Any Biologist knows that lipids with a hydrophobic and hydrophilic end that are exposed to external compounds will spontaneously form a bilayer membrane. It's simply a matter of the system attempting to reach its lowest energy state. A membrane does not make an organism. There's more to it than that.

Nobody knows when, but... (1)

D_Fresh (90926) | more than 13 years ago | (#471066)

No one knows how life began on Earth, whether it was through naked genetic material drifting in a primordial sea or genetic material already encapsulated in membranes. But at some point, the researchers said, membranes became important.

Before that they'd just been kicking around, drinking too much, starting failed oil companies, and buying up baseball teams. Now they think they're all powerful and influential. Damn membranes.

Re:I wonder? (1)

Wiggin (97119) | more than 13 years ago | (#471067)

lets face it, there really isn't such a thing as undeniable proof when it comes to someones religon. lots of people i know could easily deny anything (even the undeniable proof) that didn't fit into their preconcieved notions of god (whether they believe in him or not). Isn't the power of denial amazing?

Re:SETI (1)

Groovy Aardvark (100433) | more than 13 years ago | (#471068)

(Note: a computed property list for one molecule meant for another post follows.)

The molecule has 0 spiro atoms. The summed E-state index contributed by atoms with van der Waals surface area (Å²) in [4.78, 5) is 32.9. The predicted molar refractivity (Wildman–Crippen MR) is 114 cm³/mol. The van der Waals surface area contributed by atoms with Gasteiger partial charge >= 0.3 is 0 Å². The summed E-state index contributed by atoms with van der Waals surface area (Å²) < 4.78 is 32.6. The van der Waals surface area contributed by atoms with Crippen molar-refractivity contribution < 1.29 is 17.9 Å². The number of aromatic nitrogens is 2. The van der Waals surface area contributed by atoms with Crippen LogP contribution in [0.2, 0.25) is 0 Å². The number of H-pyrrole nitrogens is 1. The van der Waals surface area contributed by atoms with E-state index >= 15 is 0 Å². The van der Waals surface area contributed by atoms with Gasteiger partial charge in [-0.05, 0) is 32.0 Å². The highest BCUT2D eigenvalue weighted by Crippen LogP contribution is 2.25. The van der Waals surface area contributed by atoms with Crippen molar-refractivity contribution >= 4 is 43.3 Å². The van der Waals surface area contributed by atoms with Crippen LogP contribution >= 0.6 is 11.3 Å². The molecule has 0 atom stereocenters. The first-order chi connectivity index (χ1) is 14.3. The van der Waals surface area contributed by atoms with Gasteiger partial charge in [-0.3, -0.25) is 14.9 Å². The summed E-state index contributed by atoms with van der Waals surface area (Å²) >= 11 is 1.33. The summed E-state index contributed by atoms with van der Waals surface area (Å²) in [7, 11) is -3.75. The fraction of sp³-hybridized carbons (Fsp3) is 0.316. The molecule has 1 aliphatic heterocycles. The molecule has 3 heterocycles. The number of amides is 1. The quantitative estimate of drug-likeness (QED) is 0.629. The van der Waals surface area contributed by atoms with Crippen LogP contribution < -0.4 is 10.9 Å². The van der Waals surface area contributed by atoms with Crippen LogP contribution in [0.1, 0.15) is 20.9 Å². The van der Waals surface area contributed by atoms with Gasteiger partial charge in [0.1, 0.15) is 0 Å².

This shakespearian monkey proposition has been refuted by quite a few mathematicians dealing with random numbers. Sure, the possibility is there, but not on a "Universal" scale. Think of it: mathematically, someone who buys one lottery ticket per week can win the jackpot 100 weeks in a row. It is "possible". The thing is, it won't ever happen. So the sole question is: are we the result of an incredible stroke of luck? It may very well be. (There was an earlier story on /. about this)

Panspermia (1)

Muttonhead (109583) | more than 13 years ago | (#471069)

The idea that life is abundant throughout the universe and that life on Earth may have been seeded from afar is called panspermia.

Further, I believe that consciousness is the fabric of the universe, therefore it is not unusual that this fabric would try and express itself in the form of plant, animals and god knows what else.

This is a frequent topic at lauralee.com where they deal with science and fringe science.

Re:We are alone. (1)

aitala (111068) | more than 13 years ago | (#471070)

That very egocentric of you... Perhaps you also believe that the Sun revolves around the Earth....

Comet that hit russia. (1)

Oztun (111934) | more than 13 years ago | (#471071)

There was a show on comets recently on the Discovery channel. This lady was studying a comet that hit Russia. She claimed the plants around the area where it hit where abnormal. The cells had different properties from cells normally found on earth. I wonder if this story could be related in some way.

Re:Life in space!? (1)

VultureMN (116540) | more than 13 years ago | (#471072)

Nope. He was trying to get a first post that somehow appeared topical.

Re:An enlightened quote.. (1)

VultureMN (116540) | more than 13 years ago | (#471073)

We're not sure how this "conciousness" thing works :).